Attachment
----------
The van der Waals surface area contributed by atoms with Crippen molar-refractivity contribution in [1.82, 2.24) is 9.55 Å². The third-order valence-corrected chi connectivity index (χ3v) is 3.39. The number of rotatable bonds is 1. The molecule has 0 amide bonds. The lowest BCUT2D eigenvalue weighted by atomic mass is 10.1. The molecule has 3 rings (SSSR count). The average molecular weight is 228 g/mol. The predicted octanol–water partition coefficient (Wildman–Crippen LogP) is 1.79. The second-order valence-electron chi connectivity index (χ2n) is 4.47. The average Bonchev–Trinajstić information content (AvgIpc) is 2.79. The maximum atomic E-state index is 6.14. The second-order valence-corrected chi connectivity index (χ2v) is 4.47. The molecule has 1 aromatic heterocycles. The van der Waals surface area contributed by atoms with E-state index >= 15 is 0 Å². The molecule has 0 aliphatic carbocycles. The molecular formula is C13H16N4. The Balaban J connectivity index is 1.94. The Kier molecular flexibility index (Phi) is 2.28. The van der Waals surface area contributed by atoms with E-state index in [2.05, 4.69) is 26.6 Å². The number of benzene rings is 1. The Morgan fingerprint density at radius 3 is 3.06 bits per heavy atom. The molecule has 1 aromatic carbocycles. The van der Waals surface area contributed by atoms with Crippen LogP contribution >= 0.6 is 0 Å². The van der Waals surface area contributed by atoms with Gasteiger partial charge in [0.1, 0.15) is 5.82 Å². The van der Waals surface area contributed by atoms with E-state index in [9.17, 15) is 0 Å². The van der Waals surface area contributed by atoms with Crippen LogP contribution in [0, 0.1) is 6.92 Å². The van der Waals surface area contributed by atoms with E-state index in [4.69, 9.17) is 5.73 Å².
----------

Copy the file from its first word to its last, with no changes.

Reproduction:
The van der Waals surface area contributed by atoms with Crippen molar-refractivity contribution in [1.82, 2.24) is 9.55 Å². The third-order valence-corrected chi connectivity index (χ3v) is 3.39. The number of rotatable bonds is 1. The molecule has 0 amide bonds. The lowest BCUT2D eigenvalue weighted by atomic mass is 10.1. The molecule has 3 rings (SSSR count). The average molecular weight is 228 g/mol. The predicted octanol–water partition coefficient (Wildman–Crippen LogP) is 1.79. The second-order valence-electron chi connectivity index (χ2n) is 4.47. The average Bonchev–Trinajstić information content (AvgIpc) is 2.79. The maximum atomic E-state index is 6.14. The second-order valence-corrected chi connectivity index (χ2v) is 4.47. The molecule has 1 aromatic heterocycles. The van der Waals surface area contributed by atoms with E-state index >= 15 is 0 Å². The molecule has 0 aliphatic carbocycles. The molecular formula is C13H16N4. The Balaban J connectivity index is 1.94. The Kier molecular flexibility index (Phi) is 2.28. The van der Waals surface area contributed by atoms with E-state index in [2.05, 4.69) is 26.6 Å². The number of benzene rings is 1. The Morgan fingerprint density at radius 3 is 3.06 bits per heavy atom. The molecule has 1 aromatic carbocycles. The van der Waals surface area contributed by atoms with Crippen LogP contribution >= 0.6 is 0 Å². The van der Waals surface area contributed by atoms with Gasteiger partial charge in [0.1, 0.15) is 5.82 Å². The van der Waals surface area contributed by atoms with E-state index in [9.17, 15) is 0 Å². The van der Waals surface area contributed by atoms with Crippen LogP contribution in [0, 0.1) is 6.92 Å². The van der Waals surface area contributed by atoms with E-state index in [4.69, 9.17) is 5.73 Å².